I used to use my Brompton for the daily commute, which was about 10km each way. It was as fast as my other ( lightweight touring ) bicycle. Past tense used only because my wife has now appropriated the bike. I’m back to my touring bicycle.
Mine is the M3L Titanium one, in black. It looks a bit like this :
Compared to the standard, non-titanium one, it is marginally lighter. The main frame is still made from steel. The rear triangle, forks, seatpost, mudguard retainers and bolts are titanium. The rest is pretty much as the standard bike. I think the brake cables are Jagwire too, which they might not be on the standard one. I’ve ridden both varieties, titanium and non-titanium, and there is no difference whatsoever in the ride. The titanium one is just a bit easier to carry.
So here we have a summary :
Good points :
– The fold, once mastered, is simple and very quick
– The first “fold” can be used to stand the bike. This fold can be initiated as you are coming to a halt and dismounting, once you get the hang of it
– Folded, the oily bits are “on the inside”
– The seat has finger grips on the base, and makes a perfectly balanced hold for the folded bike
– The steering is really “quick”, the bicycle feels alive
– “Sitting at a piano” riding position makes for easy, comfortable and safe city riding
– The Sturmey Archer 3 speed hub is reliable and maintenance free. It has a reasonably wide range for city commuting, though see later note about the absolute gearing
– The Brompton front rack and luggage is perfect. Easy on, easy off, capacious baggage choices, sturdy but light. Get it !
– The whole design is as well thought out in all the small details that you’d expect, and some that you wouldn’t, from something that has evolved in small ways for decades. It is a subtly pleasurable thing to appreciate
Other points ( not necessarily bad ) :
– Small wheels, so the tyre pressures are critical. Slightly too low, and it is like riding through treacle.
– The default Brompton tyres are not really heavy duty enough for dirty city roads. I replaced with Schwalbe Marathons. Better grip and so far, puncture resistant. I picked up a puncture on the very first day with the original tyres on my normal route.
– The very small wheels at the back, on top of the rear mudguards, used for standing the folded bike, are very close to your ankle as you pedal. You may graze your ankle on these. This is biblically painful. Reversing the small wheels, so the “thin” end is outward, helps, although it makes the folded bicycle less stable. More recent versions of this bicycle have thinner wheels here, which should help.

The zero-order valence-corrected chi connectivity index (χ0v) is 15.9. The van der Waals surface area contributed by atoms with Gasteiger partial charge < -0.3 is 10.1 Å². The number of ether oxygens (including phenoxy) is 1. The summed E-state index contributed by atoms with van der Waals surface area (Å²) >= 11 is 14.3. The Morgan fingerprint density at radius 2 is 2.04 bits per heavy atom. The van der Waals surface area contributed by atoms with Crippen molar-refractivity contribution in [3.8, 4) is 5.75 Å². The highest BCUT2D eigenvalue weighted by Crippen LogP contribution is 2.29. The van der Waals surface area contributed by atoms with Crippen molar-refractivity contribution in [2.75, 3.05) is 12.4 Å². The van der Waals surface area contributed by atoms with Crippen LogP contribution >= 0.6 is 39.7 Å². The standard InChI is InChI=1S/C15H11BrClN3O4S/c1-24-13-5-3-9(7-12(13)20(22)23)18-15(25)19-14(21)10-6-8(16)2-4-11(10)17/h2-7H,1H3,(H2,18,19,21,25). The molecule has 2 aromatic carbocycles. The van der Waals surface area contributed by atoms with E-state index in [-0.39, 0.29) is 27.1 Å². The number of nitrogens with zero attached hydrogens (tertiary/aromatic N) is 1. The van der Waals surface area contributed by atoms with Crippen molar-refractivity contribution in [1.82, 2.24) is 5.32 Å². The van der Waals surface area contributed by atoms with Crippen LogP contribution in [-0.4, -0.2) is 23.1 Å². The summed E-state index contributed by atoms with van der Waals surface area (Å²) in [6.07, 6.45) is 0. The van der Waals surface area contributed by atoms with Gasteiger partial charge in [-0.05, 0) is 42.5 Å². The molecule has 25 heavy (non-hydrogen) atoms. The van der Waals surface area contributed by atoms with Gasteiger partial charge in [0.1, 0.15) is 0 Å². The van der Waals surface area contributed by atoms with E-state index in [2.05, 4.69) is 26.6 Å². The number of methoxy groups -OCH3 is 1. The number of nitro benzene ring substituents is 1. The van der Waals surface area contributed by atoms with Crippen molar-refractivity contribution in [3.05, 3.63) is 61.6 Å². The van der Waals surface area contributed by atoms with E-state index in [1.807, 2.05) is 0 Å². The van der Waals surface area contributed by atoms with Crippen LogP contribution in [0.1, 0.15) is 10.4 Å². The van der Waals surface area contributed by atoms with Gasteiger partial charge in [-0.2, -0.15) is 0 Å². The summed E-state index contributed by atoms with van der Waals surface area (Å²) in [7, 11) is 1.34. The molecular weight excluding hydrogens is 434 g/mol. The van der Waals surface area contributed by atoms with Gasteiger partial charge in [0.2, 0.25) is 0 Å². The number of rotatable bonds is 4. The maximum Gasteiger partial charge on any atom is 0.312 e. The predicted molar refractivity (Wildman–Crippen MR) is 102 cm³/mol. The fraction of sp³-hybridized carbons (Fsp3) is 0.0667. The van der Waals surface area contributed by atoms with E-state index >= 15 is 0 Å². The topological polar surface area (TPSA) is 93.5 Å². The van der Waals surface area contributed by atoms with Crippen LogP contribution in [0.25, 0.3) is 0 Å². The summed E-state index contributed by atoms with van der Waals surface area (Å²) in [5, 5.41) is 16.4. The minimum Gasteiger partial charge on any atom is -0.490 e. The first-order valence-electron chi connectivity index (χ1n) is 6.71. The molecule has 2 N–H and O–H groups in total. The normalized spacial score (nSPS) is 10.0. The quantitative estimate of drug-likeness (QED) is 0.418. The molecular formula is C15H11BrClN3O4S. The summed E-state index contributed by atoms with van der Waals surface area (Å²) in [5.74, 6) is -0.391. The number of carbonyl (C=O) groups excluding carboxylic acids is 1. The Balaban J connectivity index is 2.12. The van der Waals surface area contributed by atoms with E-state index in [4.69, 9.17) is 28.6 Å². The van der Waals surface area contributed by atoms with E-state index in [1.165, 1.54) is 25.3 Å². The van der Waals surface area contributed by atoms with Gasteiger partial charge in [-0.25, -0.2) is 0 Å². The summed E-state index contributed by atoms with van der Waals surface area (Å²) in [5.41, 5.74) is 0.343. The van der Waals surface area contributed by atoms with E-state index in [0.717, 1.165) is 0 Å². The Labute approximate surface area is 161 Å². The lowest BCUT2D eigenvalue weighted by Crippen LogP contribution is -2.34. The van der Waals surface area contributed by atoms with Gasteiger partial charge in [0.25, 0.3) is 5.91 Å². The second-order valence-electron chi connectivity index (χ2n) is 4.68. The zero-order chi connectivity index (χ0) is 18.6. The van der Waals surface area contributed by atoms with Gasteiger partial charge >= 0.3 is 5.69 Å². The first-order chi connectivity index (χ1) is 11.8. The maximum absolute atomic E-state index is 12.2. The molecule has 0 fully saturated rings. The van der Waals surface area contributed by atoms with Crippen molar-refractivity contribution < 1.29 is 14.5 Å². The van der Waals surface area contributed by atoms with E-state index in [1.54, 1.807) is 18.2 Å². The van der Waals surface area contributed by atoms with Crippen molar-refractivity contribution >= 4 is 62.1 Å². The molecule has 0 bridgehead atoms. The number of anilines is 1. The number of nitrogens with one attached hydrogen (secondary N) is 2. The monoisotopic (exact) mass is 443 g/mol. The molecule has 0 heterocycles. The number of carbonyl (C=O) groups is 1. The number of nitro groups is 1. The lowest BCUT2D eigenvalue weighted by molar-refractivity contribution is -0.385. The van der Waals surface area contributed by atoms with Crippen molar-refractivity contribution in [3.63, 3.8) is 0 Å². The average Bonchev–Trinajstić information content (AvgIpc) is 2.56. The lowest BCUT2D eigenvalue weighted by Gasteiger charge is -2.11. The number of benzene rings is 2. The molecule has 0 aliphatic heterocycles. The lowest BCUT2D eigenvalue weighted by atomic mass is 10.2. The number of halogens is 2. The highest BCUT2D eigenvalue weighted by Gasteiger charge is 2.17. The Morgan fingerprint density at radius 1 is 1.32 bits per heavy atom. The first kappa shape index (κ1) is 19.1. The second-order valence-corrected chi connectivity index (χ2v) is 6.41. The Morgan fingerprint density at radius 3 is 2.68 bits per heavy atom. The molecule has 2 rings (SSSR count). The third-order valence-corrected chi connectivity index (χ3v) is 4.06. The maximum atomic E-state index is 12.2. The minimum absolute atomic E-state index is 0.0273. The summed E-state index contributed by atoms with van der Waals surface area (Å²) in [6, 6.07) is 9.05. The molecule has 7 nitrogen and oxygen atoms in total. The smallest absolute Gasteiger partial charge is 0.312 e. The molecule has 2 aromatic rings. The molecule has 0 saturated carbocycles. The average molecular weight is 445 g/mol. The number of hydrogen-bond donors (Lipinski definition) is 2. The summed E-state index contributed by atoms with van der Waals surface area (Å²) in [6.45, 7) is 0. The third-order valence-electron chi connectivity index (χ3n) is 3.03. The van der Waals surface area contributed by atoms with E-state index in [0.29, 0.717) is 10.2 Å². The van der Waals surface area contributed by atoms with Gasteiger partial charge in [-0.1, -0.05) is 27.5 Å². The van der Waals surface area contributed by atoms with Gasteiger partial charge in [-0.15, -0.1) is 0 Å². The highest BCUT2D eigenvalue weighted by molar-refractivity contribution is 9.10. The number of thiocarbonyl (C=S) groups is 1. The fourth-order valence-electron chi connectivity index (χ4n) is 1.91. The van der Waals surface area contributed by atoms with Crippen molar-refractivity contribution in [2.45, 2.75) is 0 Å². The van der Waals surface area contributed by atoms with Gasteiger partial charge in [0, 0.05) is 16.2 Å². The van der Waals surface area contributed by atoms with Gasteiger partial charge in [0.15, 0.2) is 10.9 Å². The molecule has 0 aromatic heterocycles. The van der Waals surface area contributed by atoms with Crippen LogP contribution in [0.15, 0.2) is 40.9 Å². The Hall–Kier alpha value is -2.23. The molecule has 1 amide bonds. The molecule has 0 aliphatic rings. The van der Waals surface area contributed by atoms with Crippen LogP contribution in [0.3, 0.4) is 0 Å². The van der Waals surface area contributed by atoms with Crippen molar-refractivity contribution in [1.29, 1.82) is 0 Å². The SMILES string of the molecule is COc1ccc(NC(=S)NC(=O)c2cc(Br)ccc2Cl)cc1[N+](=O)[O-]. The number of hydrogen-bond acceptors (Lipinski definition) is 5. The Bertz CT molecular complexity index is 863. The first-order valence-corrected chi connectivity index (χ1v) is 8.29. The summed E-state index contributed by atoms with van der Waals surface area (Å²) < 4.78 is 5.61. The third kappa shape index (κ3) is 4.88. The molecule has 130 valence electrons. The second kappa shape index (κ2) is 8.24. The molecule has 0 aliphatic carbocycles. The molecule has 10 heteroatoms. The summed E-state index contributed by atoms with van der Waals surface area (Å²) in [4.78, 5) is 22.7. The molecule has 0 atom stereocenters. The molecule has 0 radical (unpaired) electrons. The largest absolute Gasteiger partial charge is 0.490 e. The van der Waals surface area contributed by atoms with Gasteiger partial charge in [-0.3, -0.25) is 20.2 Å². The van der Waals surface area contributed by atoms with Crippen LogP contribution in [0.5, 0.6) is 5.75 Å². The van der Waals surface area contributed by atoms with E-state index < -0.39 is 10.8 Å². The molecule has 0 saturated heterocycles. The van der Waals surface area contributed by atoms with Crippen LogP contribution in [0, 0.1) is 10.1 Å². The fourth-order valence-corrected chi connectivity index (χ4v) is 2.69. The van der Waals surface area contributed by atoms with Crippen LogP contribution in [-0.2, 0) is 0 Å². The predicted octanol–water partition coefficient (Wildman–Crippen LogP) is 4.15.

– If you opt for the Sturmey Archer 3 speed hub, it is quite heavy. It, and the tensioner, also hugely complicates rear wheel removal. Thus rear punctures are a do-it-at-home activity to fix, rather than roadside.
– The default Brompton gearing is really quite high. I’m reasonably fit but I had to change the rear cog to lower the gearing. This is non-trivial, so order it like that at the start ( no issue from any Brompton dealer ) is my advice.
-The “suspension” is too soft, in my opinion, bouncing and robbing your power. It can be improved by choosing a harder compound for the rubber whotsit near the rear triangle. Again, available at order time for no charge.
– The seat post is very easy to lower and raise, and has sufficient range that my wife and eight year old can each lower it to suit. Note that the handlebar has no height adjustment. If you are taller than 5’10” you may need the extended seat post.
– It’s made in the UK by people who actually use them. It shows.
The (optional) toolkit is high quality and has all you need :
It packs away neatly into this tube :
Which then slides into your frame securely. The ring on the ring-spanner, acting as a handle to retrieve the toolkit :
Design attention like this is notable throughout the bicycle.
If I was choosing again, I’d probably opt for the 2-speed, just to save a bit more weight, as the whole ensemble is still too heavy to carry for any distance.
It is a fine and great fun bicycle, the riding isn’t really compromised despite it’s unconventional looks. It is well designed and well made.
If it fits your requirements, I think it’s the sort of bicycle that with just a little care can serve you well for decades.